When I found it...I debated what to do. Should I wait awhile before I send it? Should I ignore it and wait until I find something else and send that together? I felt like an idiot....
So, a few days after I found it, I mailed it along with a couple of other little things that got mixed up in the move.
Even though I made the request that we do not contact one another (it always ends with emotions and upset), I sent him a very brief email, apologizing for the error on my part and the added tension it caused an already very tense situation.
Since then, I've been having a few dreams, making me realize that I miss him. I don't miss the heartbreak, the problems, the disappointment (for both of us), and the drama. But at one point, we loved enough to marry one another....so I guess it's natural that from time to time, I miss the guy that I once knew.
Which brings on the article of the day. :)
- Emotions are not good or bad. They just ARE. When a couple divorces, the bad times they shared may be a recent memory, but there are times when each person feels vulnerable, lonely, or scared of the changes taking place. At these times, you may think of the good times. (Hopefully, they were not all bad!) Allow yourself these trips down memory lane. Don’t try to push down your emotions, but allow yourself to feel all the emotional stages of divorce. Expect that you will have your up’s and down’s.
- Divorce means change. Realize that every divorce brings about such change, and change is not always easy. There are times we are tempted to look back, because it is easier than facing the fact that you now have to rebuild your life. Trust yourself that you can handle anything that comes along and that you have made the right decision to divorce. Don’t let fear overtake your judgment.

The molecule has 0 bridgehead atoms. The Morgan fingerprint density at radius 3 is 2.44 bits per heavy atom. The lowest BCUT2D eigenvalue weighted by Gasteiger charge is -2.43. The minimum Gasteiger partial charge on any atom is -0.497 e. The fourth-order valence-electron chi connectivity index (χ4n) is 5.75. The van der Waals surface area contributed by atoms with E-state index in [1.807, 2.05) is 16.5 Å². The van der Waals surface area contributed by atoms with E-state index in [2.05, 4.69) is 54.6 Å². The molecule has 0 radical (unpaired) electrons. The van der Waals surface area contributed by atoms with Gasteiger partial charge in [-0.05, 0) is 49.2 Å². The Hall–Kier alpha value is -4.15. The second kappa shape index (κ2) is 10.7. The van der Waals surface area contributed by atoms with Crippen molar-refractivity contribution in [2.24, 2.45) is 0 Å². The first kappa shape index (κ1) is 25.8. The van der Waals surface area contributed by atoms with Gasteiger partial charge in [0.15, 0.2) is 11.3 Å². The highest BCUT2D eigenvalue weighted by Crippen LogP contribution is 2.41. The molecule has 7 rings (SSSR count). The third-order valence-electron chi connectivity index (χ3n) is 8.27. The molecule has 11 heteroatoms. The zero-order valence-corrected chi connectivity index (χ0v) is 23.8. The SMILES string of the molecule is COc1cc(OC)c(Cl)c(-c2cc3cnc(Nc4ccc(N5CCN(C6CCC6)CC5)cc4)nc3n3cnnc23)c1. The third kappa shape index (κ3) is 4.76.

- Make lists. It helps to make a list of the reasons you divorced, and the differences you had. Also, make a list of the good parts of your former relationship. Many newly divorced people are so focused on the bad that they grow resentful and hold such a grudge against their ex - spouse, it is hard to move on with their lives. Everyone has some good traits and some bad.
- Don’t blame. It’s easy to make your ex the villain, but in order to be successful in your own life and future relationships, you need to take time to look at your part in the failure of the relationship. Only one person does not hold most marriages together, and they don’t end because of one person either. So, deal with the anger you feel in a constructive way.
- Get support. Sometimes you may need a sounding board or a shoulder to cry on. Don’t shy away from seeking support and validation from friends and relatives. If you feel the need, get into therapy to help you sort through your shifting emotions and the resulting stress.
- Take care of yourself. Riding this roller coaster of emotions is taxing, so make sure you develop good self – care habits during this time.. Get plenty of rest, avoid stress as much as possible, put non-essential things on the back burner for now, and eat a healthy diet. Self-care during and after a divorce is a requirement if you want to maintain your health.
- Spend time doing things you enjoy. Most people say when they went through a divorce, it was on their mind every waking moment of their day. Take some time to do something you enjoy, something that will “recharge your batteries.” This could include spending time with friends or spending quiet time alone with a good book. Let your mind concentrate on something other than the divorce when you are feeling overwhelmed.
- Tell the truth. Be honest with yourself about your feelings. Journaling is very helpful for most people undergoing a major life change. If journaling is not for you, then maybe you need a counselor to help you deal with your emotions. It is helpful to have a professional you can tell your innermost feelings to, and never have to see again, when therapy is completed.